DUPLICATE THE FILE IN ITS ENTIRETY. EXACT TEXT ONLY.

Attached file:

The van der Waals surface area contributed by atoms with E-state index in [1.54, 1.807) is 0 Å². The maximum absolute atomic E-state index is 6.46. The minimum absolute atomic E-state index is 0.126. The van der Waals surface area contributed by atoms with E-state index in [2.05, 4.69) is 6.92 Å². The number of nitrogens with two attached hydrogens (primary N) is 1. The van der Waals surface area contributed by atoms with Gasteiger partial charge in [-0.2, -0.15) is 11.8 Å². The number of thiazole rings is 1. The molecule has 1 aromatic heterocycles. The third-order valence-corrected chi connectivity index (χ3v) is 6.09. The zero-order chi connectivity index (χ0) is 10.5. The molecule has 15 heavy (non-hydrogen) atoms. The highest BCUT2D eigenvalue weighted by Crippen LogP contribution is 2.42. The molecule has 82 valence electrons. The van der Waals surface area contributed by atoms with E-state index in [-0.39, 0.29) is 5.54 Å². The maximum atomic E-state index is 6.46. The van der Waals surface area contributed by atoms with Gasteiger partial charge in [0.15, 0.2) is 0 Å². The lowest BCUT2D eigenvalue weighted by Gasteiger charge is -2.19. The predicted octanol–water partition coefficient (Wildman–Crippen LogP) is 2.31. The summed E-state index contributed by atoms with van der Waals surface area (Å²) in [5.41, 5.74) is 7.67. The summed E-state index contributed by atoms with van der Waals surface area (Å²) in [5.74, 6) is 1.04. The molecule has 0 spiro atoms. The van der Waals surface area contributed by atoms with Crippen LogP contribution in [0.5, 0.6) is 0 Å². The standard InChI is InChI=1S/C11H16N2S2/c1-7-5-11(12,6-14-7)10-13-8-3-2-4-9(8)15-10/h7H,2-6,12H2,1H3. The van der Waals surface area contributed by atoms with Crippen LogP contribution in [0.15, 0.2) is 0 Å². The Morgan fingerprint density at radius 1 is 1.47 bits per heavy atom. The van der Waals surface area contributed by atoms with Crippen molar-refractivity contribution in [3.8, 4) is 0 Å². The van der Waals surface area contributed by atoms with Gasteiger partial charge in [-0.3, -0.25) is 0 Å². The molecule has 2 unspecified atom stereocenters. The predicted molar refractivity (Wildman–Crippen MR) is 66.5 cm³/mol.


The van der Waals surface area contributed by atoms with E-state index in [1.54, 1.807) is 0 Å². The maximum absolute atomic E-state index is 6.46. The minimum absolute atomic E-state index is 0.126. The van der Waals surface area contributed by atoms with E-state index in [2.05, 4.69) is 6.92 Å². The number of nitrogens with two attached hydrogens (primary N) is 1. The van der Waals surface area contributed by atoms with Gasteiger partial charge in [-0.2, -0.15) is 11.8 Å². The number of thiazole rings is 1. The molecule has 1 aromatic heterocycles. The third-order valence-corrected chi connectivity index (χ3v) is 6.09. The zero-order chi connectivity index (χ0) is 10.5. The molecule has 15 heavy (non-hydrogen) atoms. The highest BCUT2D eigenvalue weighted by Crippen LogP contribution is 2.42. The molecule has 82 valence electrons. The van der Waals surface area contributed by atoms with E-state index in [-0.39, 0.29) is 5.54 Å². The maximum atomic E-state index is 6.46. The van der Waals surface area contributed by atoms with Gasteiger partial charge in [0.15, 0.2) is 0 Å². The lowest BCUT2D eigenvalue weighted by Gasteiger charge is -2.19. The predicted octanol–water partition coefficient (Wildman–Crippen LogP) is 2.31. The summed E-state index contributed by atoms with van der Waals surface area (Å²) in [5.41, 5.74) is 7.67. The summed E-state index contributed by atoms with van der Waals surface area (Å²) in [5.74, 6) is 1.04. The molecule has 0 spiro atoms. The van der Waals surface area contributed by atoms with Crippen LogP contribution in [0.5, 0.6) is 0 Å². The standard InChI is InChI=1S/C11H16N2S2/c1-7-5-11(12,6-14-7)10-13-8-3-2-4-9(8)15-10/h7H,2-6,12H2,1H3. The van der Waals surface area contributed by atoms with Crippen LogP contribution in [0.15, 0.2) is 0 Å². The Morgan fingerprint density at radius 1 is 1.47 bits per heavy atom. The van der Waals surface area contributed by atoms with Crippen molar-refractivity contribution in [3.8, 4) is 0 Å². The van der Waals surface area contributed by atoms with Gasteiger partial charge in [-0.3, -0.25) is 0 Å². The molecule has 2 unspecified atom stereocenters. The predicted molar refractivity (Wildman–Crippen MR) is 66.5 cm³/mol.